What makes a natural disaster?
Lucy Jones knows — she spent three decades as a seismologist with the U.S. Geological Survey. Today, she leads the Dr. Lucy Jones Center for Science and Society, an organization that helps communities adapt to disaster. She defines “disaster” as an event in which a community’s ability to respond is outpaced by one of Earth’s natural forces.
On Thursday, Jones will discuss the history of natural disasters at the Carnegie Institution for Science in Northwest Washington. In “The Big Ones,” she will consider how past disasters can help societies become more resilient today. (Those outside of the District can tune in live via the Carnegie Institution’s website or Facebook page.)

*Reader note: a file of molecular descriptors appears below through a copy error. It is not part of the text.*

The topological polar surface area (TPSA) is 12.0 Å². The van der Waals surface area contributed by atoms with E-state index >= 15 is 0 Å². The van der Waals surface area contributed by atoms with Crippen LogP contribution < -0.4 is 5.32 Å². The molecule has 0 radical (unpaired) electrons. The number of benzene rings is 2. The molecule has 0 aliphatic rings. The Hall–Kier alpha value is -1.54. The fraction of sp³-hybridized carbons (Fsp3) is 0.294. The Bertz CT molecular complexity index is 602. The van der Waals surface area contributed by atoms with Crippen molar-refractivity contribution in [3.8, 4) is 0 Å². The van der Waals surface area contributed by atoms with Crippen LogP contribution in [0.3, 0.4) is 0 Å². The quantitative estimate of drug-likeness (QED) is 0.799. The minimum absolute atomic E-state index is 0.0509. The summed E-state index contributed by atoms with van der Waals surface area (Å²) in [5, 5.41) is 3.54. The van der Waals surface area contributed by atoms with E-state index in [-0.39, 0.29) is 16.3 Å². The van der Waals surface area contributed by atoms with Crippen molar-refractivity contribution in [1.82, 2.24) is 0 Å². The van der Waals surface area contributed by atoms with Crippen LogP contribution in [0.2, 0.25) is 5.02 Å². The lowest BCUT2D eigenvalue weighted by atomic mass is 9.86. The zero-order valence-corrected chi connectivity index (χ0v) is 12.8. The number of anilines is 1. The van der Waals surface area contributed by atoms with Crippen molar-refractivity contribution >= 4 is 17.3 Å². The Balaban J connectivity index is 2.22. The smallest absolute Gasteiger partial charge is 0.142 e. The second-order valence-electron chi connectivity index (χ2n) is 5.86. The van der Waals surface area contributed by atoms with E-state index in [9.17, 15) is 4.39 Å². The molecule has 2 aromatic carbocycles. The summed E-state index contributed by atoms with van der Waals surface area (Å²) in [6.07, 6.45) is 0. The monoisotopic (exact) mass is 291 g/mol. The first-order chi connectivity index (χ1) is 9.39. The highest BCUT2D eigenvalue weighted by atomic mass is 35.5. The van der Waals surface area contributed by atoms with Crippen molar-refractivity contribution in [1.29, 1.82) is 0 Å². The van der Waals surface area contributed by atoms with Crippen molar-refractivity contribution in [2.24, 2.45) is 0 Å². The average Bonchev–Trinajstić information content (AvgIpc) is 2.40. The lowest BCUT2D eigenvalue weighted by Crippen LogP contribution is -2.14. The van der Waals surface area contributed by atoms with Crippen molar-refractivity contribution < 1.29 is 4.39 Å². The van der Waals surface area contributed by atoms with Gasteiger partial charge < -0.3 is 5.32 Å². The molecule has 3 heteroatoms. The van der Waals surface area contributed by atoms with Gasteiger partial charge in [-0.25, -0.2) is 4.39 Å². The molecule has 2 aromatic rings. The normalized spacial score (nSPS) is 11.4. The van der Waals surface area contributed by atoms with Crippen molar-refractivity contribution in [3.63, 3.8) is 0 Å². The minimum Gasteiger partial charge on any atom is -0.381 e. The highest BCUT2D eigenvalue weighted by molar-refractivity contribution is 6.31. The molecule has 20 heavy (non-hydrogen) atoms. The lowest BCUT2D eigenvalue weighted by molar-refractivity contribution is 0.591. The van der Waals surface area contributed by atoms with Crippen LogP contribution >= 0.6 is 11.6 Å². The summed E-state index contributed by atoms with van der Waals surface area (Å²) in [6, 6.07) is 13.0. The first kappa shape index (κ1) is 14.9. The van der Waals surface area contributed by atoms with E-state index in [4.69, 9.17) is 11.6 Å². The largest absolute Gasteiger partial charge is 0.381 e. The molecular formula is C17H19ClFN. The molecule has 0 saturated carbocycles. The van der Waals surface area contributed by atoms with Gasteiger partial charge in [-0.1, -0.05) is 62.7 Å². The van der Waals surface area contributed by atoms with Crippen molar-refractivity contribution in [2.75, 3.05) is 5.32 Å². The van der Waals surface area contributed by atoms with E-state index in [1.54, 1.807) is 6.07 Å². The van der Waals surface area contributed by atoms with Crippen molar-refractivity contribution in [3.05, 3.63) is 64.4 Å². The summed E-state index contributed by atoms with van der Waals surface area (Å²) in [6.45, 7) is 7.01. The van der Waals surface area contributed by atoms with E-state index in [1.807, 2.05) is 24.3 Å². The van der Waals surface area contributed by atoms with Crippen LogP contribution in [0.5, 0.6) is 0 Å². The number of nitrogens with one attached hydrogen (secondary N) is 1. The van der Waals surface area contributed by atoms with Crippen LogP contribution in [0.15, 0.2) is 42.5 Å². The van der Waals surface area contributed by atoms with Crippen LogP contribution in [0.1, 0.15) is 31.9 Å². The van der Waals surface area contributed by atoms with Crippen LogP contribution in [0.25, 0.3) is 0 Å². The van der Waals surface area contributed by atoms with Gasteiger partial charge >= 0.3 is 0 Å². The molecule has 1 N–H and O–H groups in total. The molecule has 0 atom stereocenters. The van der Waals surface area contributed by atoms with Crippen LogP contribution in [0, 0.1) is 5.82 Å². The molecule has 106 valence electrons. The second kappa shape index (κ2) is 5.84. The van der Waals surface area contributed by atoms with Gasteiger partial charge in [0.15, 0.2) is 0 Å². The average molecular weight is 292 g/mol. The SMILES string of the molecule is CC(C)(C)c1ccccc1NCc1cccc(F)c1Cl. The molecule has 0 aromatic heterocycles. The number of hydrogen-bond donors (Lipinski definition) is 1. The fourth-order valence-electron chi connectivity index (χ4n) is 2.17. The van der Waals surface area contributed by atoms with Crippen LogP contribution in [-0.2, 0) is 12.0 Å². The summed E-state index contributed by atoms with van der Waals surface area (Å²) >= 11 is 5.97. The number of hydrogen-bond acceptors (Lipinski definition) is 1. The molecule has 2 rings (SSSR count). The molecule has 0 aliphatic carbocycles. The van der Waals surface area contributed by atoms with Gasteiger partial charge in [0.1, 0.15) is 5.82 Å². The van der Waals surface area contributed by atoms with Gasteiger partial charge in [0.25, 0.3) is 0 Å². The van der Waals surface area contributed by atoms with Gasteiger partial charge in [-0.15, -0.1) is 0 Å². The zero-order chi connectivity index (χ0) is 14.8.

You’d think societies would adapt following fires, tornadoes, tsunamis, earthquakes and more. But Jones says there is a major hurdle to overcome: human psychology. When we survive disasters, it’s easy to believe that we can withstand worse events.
Such normalization can keep us from adapting. That’s dangerous — and expensive.
Between 1980 and 2017, the United States suffered 219 disasters costing about $1 billion, according to an agency of the National Oceanic and Atmospheric Administration. The cumulative costs of those events exceeded $1.5 trillion.
And as the world becomes more vulnerable to drought, floods and catastrophic fires related to climate change, future disasters could have even more dramatic financial, human and physical costs.
If we don’t adapt, that is.
Jones’s message is grim — adapt now or pay the price later — but her focus on resilience is hopeful. Past disasters (and disastrous responses to those events) could hold the key to our future survival, if we’re willing to learn their lessons.
The Carnegie Institution will open its doors at 6 p.m. (The talk starts at 6:30.) Seating for the free lecture is first-come, first-served, but an overflow room with screens will be available once the lecture hall reaches capacity.